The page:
Transylvania 6-5000 has portions of this, especially during the night scenes.
Named after a region (a collection of a lot of geo-political entities, in fact) of Discworld that is a parody of this trope, while simultaneously being a lot more true to the original than most examples. The name is a Bilingual Bonus; it's German for "above the forest", or alternatively, and possibly more true to some of its inhabitants' lifestyles, akin to Nietzsche's 'Übermensch' meaning something like 'superior forest' — in Latin, Transylvania.
Even the people there know how to handle it. Nanny Ogg gives a handy list of how to handle being in vampire country:
1. Don't go near a vampire's castle, no matter how bad the weather
2. Having gone near the castle, don't knock at the huge forbidding door.
3. Having knocked at the huge forbidding door, don't accept the invitation from the strange man in black clothes to go inside
4. Having gone inside, don't go into the guest bedroom
5. Having gone into the guest bedroom, don't—whatever you do—sleep with the window open.
6. Having slept with the window open, don't come runnin' to me to complain.
One old and particularly Genre Savvy vampire even Lampshades his own lifestyle. He lives in Dontgonearthe Castle. (With typical Tourist Trap signs posted along the road: "Just 2 miles to Dontgonearthe Castle," "Last chance to not go near the castle," etc.)
Harry Potter's Durmstrang seems to be located on one of these. The school's name is Germanic, the Headmaster is vaguely Slavic, the local superstar is a definite Bulgarian. And they won't tell you anything about the whereabouts, aside from the fact that it's very cold outside and spacious with mountains and forests. Compare with Beauxbatons and Hogwarts, which are simply French and British, respectively.
Some of Solomon Kane's adventures took place in the Black Forest, such as "Death's Black Riders," "The Rattle of Bones" and "The Castle of the Devil."
The famous British comedian Eric Morecambe wrote two novels for children, The Reluctant Vampire and The Vampire's Revenge, which are set in a parody Überwald environment.
Other children's books based around Überwald parodies include Willis Hall's The Last Vampire and Allan Rune Pettersson's Frankenstein's Aunt.
Deliberately and glaringly averted in The Historian - it's a novel featuring Dracula that deliberately tries to portray South-Eastern Europe and its culture realistically and in depth, instead of as a stereotyped evil fairyland.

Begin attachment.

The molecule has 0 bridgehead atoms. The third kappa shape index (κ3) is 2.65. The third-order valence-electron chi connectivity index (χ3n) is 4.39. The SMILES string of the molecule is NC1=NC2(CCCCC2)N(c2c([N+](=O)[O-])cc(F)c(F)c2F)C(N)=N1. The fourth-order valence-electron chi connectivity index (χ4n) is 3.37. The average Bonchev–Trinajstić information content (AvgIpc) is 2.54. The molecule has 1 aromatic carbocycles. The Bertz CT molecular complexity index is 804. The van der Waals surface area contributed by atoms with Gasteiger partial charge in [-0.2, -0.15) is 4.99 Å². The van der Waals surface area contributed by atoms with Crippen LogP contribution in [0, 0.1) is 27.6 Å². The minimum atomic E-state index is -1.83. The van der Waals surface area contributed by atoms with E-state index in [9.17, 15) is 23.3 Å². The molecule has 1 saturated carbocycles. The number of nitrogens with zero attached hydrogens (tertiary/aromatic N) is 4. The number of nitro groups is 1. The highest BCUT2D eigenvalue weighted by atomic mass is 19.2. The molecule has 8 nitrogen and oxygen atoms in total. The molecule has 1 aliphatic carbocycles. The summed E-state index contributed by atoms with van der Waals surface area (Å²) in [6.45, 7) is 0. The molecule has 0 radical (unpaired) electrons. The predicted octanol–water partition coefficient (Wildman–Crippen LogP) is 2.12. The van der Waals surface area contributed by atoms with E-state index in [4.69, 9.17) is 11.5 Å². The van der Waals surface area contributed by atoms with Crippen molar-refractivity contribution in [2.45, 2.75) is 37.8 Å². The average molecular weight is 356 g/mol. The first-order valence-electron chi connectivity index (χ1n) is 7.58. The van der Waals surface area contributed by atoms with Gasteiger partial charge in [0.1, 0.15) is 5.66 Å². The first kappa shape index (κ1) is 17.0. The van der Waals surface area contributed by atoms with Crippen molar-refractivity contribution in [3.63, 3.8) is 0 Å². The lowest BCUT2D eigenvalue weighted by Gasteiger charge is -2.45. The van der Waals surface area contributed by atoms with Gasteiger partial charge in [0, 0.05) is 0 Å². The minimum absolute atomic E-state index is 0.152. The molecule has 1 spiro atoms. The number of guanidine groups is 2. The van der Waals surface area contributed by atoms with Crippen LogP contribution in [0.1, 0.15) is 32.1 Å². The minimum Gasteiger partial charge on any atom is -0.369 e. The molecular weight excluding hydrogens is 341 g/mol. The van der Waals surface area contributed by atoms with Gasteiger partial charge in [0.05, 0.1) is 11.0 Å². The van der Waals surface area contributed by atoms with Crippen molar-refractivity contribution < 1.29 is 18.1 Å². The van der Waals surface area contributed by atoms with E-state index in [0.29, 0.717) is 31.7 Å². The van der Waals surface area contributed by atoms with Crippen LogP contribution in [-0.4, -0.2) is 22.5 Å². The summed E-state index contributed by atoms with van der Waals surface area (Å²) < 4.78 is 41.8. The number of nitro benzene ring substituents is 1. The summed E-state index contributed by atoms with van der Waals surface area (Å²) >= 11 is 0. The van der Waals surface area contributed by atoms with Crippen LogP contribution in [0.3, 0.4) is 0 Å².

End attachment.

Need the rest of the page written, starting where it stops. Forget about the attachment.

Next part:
The Hardy Boys Nancy Drew Mysteries of the 70s' episode "The Hardy Boys & Nancy Drew Meet Dracula" had the plucky detectives going into Transylvania for a Halloween music festival — cue the old spooky castle and villagers who still wear medieval peasant folk costumes who give the warnings about the vampire in the castle...
Principalty of Boldavia in Mystara, a province of Glantri "rumored to" be rife with undead. "Boldavia is also a large producer of garlic..." Boldavia's ruler, Prince Morphail, received his undead status as a divine "gift", turned the local nobles into vampires and/or nosferatu, and then issued the Vampire Law which prohibits his vassals from converting non-nobles and killing while feeding. Things got a bit grimmer in Boldavia, but business goes on as usual. Some of the other wizards in Glantri know what Prince Morphail is, but they realize that if someone manages to destroy him — and he's a top-ranked Glantrian — all his undead magic-using spawn will become fully free-willed at once, and no one wants to see how that may end.
More or less sums up the domain of Barovia in the Ravenloft (which also happens to be the seat of its oldest and most iconic Big Bad), although virtually all the prominent domains embody the trope at least a little. This should come as no surprise, as Ravenloft itself drew heavily upon gothic horror, both in the form of the original literature and movies such as the Hammer series.
Eberron's Karnnath used to be like this. In some places in the current era, the trope is played straight.
The titular plane in the Magic: The Gathering expansion Innistrad is home to vampires, werewolves, demons, zombies, ghosts, geists, and all sorts of nasty things. And smack-dab in the midst of this monster mash are the huddled masses of humanity, fighting an endless war against the darkness. Then, when Avacyn is freed from the Helvault...
The earlier The Dark expansion was another attempt to embody this trope.
The much-reviled Homelands expansion was also an Uberwald-flavored set. The flavor of the set (which was very good) couldn't overcome the poor quality of the set's game mechanics, and it bombed. To this day, Homelands is remembered as "that set with the excellent setting but horrible cards."
The Immortal Principalities of Ustalav in the Pathfinder setting of Golarion. This realm has Varisians (Roma) as the primary human ethnic group, a Lich (as in, The Undead) serving as its ruler for the last few centuries, and features lycanthropes, mad scientists, ghosts, and evil cults.
Sylvania in Warhammer, ruled for centuries by the Von Carstein bloodline, is considered remarkably backwards even by the standards of the Old World. It has many charming traditions, such as burying the dead face down so that if they start digging they won't be able to run (well, shamble) around the place.